Confirmation includes a public profession of the faith which, for those baptised as infants, was confessed by parents and God-parents at baptism. It is also a means of grace, a sacramental gift where the bishop prays that one may be confirmed or strengthened by the gifts of the Holy Spirit.
The Anglican Church administers confirmation in response to the example of the Apostles laying their hands on disciples of Christ and praying for the gift of the Spirit (Acts 7.14-17) and New Testament teaching about the sealing or anointing of the Holy Spirit (Heb. 6:2, Eph. 1:13,14, 2 Cor. 1:21).

The following description of Confirmation is from a book of pre-Reformation homilies: ‘In Baptism he was born again spiritually to live, in Confirmation he is made bold to fight. There he received remission of sin, here he receiveth increase of Grace. In Baptism he was chosen to be God’s son, and an inheritor of His heavenly kingdom: in Confirmation God shall give him His Holy Spirit to be his Mentor, to instruct him and perfect him, that he lose not by his folly that inheritance which he is called unto.’

The gifts of the Holy Spirit in Confirmation mark that point in our Christian life when we are prepared to make for ourselves the solemn profession of faith and ‘other centredness’ which others made for us at our baptism. Confirmation takes place with the “laying on of hands” by the Bishop. Confirmation is traditionally thought to be the completion of the rite of Christian initiation and thus an appropriate preparation before receiving Holy Communion.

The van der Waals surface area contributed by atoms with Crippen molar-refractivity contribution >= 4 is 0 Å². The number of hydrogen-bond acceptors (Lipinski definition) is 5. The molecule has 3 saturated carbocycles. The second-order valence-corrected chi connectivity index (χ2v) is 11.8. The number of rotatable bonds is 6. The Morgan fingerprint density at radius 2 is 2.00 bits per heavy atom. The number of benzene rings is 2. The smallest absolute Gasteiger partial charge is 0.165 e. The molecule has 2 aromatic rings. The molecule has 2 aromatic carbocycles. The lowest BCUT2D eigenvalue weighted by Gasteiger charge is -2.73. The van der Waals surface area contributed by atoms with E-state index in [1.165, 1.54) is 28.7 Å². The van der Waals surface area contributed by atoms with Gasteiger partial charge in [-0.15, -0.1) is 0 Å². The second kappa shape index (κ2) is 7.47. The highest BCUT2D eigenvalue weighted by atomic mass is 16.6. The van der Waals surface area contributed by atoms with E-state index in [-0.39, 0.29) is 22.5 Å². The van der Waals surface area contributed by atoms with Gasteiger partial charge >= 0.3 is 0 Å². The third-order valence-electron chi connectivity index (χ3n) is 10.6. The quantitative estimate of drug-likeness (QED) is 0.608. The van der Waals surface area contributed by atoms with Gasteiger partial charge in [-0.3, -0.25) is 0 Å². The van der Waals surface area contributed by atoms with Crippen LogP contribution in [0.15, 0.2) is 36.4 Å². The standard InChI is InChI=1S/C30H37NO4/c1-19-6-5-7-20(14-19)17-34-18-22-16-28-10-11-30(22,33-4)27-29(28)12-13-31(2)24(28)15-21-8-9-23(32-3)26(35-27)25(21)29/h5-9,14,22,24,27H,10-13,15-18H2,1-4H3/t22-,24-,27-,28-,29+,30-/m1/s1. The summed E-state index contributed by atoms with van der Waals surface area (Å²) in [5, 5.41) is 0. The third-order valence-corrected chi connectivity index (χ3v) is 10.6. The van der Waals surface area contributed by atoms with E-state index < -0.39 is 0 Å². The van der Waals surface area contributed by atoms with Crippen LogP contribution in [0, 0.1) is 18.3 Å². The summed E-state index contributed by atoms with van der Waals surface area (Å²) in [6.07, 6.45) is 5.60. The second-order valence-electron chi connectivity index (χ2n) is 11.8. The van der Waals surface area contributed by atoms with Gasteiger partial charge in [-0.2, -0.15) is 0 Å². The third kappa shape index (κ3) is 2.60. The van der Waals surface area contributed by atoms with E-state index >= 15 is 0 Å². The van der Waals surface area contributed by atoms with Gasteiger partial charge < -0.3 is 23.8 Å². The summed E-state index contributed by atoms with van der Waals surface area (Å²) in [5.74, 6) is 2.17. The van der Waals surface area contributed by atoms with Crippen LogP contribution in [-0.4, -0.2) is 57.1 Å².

On the day we now celebrate as the feast of Pentecost, Jesus’ disciples had gathered in a room, anxious and fearful, unable to make meaning of the suffering and death of their Lord. The Holy Spirit came to them, changing them from ordinary people who loved God to people who would bring His message of hope and love to a disbelieving world. In Confirmation, that same Spirit enters our lives in this active way. We commit ourselves to a growing, deepening relationship with God, and to the responsibilities that go with it.

Young people should be of an age when they can ponder serious questions about God and the church. They must be willing and able to think about the Holy Communion . not to understand it, but to accept that it is a mystery. For many young people, an age between 11 and 14 often seems right.

Others ask to be confirmed as adults, finding in the preparation and the solemn service a time to make a conscious response to God’s calling and gifts. Many have been baptized as infants, but found it takes years to really feel faith “on the inside” and desire Confirmation.

If you were or are about to be baptised as an adult (adult baptism was the way of the Church for about the first three hundred years), preparing for Confirmation shortly after will deepen your knowledge of the faith and bring to you the strengthening of God’s Holy Spirit.

Preparing for Confirmation is an opportunity for questioning and learning. No aspect of the faith is “off-limits” to your sincere and honest enquiry as you prepare for Confirmation. The Rector, or fellow Christians who travel the same road, have the same needs and questions as you, will listen and teach as you prepare for Confirmation. Expect to spend some time each week for six to eight weeks as preparation, in a small group or one-on-one, usually in the months of January to March. Confirmation by the Bishop normally takes place at St. George’s in February, as part of a celebration of Holy Communion. Those Confirmed will also receive our Lord’s gift of himself in the sacrament of the Eucharist, perhaps for the first time. It is something to remember for the rest of your life.

“The gift of the Holy Spirit closes the last gap between the life of God and ours & When we allow the love of God to move in us, we can no longer distinguish ours and his; he becomes us. He lives in us. It is the first fruit of the Holy Spirit, the beginning of our being made divine.” – Austin Farrer

What to do:
Contact the Rector, Fr. Nicholas Hatt